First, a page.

Any trepidations I may have had about how these instruments would sound when combined with choir are dispelled in the very first sound checks, as Mark and Jeff elicit powerful and mature tones from each cymbal, drum head, and bell they strike. Most significantly, I can hear even from the sound booth that the singers' excitement level clicks into place like never before the instant they hear - and feel - these sounds added to their notes. I will say that one choir member goes so far as to send me his excitement in a text message during the short pause between takes...though identities will remain safely anonymous, it suffices to say that the choir's elated mood is very real. The first work recorded is "In Your Light", the first of the cycle and a piece that is appropriately as elating as the mood just described. When the sprightly tambourine is added to the choir's ostinato the notes practically jump to life.
After "In Your Light" we skip to the final installment, "Drumsound Rises", which employs the centerpiece of the entire percussion idea in these works with its hand drum parts. These bookends to the cycle work well as back-to-back recording attempts, as the singers retain many important characteristics from the first work that reprise in new ways here. The final explosive bars are electrically charged, combined with a profound depth thanks to the booming 48-inch bass drum Mark so masterfully brings to life. After a relaxing lunch break, the choir reconvenes to tackle the middle movement of "Three Themes of Life and Love" - the subtle, atmospheric relative to its neighbor works, entitled "A Breathing Peace". The text to which this piece is set most effectively captures the sounds Dr. Miller's ensemble evoke here: "Flowers open every night Across the sky, a breathing peace." From the opening and closing caresses to the middle vocalise depicting the leaping of flames, each section jumps off the page thanks to expert vocal production and artfully manipulated percussion instruments. Can you picture the difference between a cymbal slide and a cymbal roll? You most certainly will after hearing these musicians work through these wonderous textures. The daytime sessions conclude with an admirable attempt at the most challenging section of the entire cycle, involving not a few Tenor high As, and containing a nearly unbearably prolonged resolution that gives way at last to a resplendent and climactic recapitulation. After our fabulous Tenors have sung more than their share of high notes, Dr. Miller wisely ends the session in favor of a nice long dinner break and revitalizing vocal rest, to put the final touches on "A Breathing Peace" in the evening's patch session. I have nothing but positive things to say to the wonderful singers and percussionists, and can't wait to hear the results of our hard day's work.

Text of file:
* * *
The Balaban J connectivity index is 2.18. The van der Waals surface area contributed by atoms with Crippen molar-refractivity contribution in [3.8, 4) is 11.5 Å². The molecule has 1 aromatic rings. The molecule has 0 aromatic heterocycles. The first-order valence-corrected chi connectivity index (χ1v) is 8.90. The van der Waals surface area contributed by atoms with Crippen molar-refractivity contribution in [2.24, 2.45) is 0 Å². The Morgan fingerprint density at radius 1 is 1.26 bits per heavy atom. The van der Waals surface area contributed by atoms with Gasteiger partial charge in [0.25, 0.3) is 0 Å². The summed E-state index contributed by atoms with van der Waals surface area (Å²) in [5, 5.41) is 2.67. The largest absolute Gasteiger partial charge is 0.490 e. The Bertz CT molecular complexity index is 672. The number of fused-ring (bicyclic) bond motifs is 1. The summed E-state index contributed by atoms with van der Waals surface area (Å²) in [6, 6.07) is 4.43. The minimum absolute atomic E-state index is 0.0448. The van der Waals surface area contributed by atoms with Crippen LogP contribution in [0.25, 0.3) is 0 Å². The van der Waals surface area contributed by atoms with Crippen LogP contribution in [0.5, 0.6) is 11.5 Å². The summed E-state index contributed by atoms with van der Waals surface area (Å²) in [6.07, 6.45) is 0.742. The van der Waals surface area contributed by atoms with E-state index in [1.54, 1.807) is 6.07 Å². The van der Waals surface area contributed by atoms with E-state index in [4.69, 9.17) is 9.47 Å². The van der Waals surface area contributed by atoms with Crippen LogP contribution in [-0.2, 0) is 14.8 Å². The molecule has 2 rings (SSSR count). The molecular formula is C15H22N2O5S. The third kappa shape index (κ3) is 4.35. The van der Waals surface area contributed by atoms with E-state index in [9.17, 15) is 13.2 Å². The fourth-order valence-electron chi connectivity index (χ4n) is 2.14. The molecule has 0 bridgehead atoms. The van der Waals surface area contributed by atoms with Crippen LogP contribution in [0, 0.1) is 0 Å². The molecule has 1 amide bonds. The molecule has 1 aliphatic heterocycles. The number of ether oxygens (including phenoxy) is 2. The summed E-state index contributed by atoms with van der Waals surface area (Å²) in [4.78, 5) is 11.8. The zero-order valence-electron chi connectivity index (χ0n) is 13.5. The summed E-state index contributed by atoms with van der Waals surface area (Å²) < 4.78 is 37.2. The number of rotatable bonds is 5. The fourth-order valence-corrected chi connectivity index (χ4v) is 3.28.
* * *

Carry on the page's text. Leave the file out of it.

After a long dinner break, we reconvened for the second session of the day. On the docket for tonight are two of the most complex a cappella pieces we have to record the whole week. With sound levels and positioning already in place from the morning, Dr. Miller gets the singers revved up and back to speed very quickly, and in only a few minutes everyone is ready to start. At bat - "The Heart's Reflection". On deck - "O Magnum Mysterium".
The morning proved to be a very fluid experience thanks to nearly perfect intonation by the choir. There was only one instance of re-pitching in nearly 25 takes over the course of the first three works. Incidentally, all three of these pieces were in sharp keys, and "The Heart's Reflection" gives the singers their first taste of flats today. Their extensive familiarity with the work from this year's domestic tour is a great asset, as the phrases are already being spun with life and precision. After spending a few minutes figuring out how the flat key areas work in the space (many acoustics seem to support some keys over others due to frequency resonance), the choir kicks into high gear and lays down nearly a dozen takes at a high level of consistent professionalism that we've come to expect from this ensemble. It is a soothing experience to hear the wide and rich sonorities of this color-based work over and over in the sound booth, each cadence more satisfying than the last.
To finish the day, we take a short break and turn to "O Magnum Mysterium", a more abstract work that is also based strongly on color and timbre. The fast-moving and repetitive triplets and tight phasing sonorities might overwhelm many musicians at 10:00 pm and after seven hours of singing, but these singers seem to draw from an endless pool of vocal power and finesse. The complicated passages find a unique home in this warm acoustic, as fast notes suddenly spark to life with a vigor that last week's rehearsal space couldn't quite muster. After a brilliant display of concentration and artistry we hone down to the final, most minute details, and end the day half an hour early with over a dozen takes that together cover a virtually flawless interpretation of the score. The singers are tired but satisfied, and remain endlessly energetic for the days ahead. Tomorrow we look forward to meeting our percussionists (yes, percussionists!) and delve into a wild world of electric Rumi settings in "Three Themes of Life and Love". Stay tuned!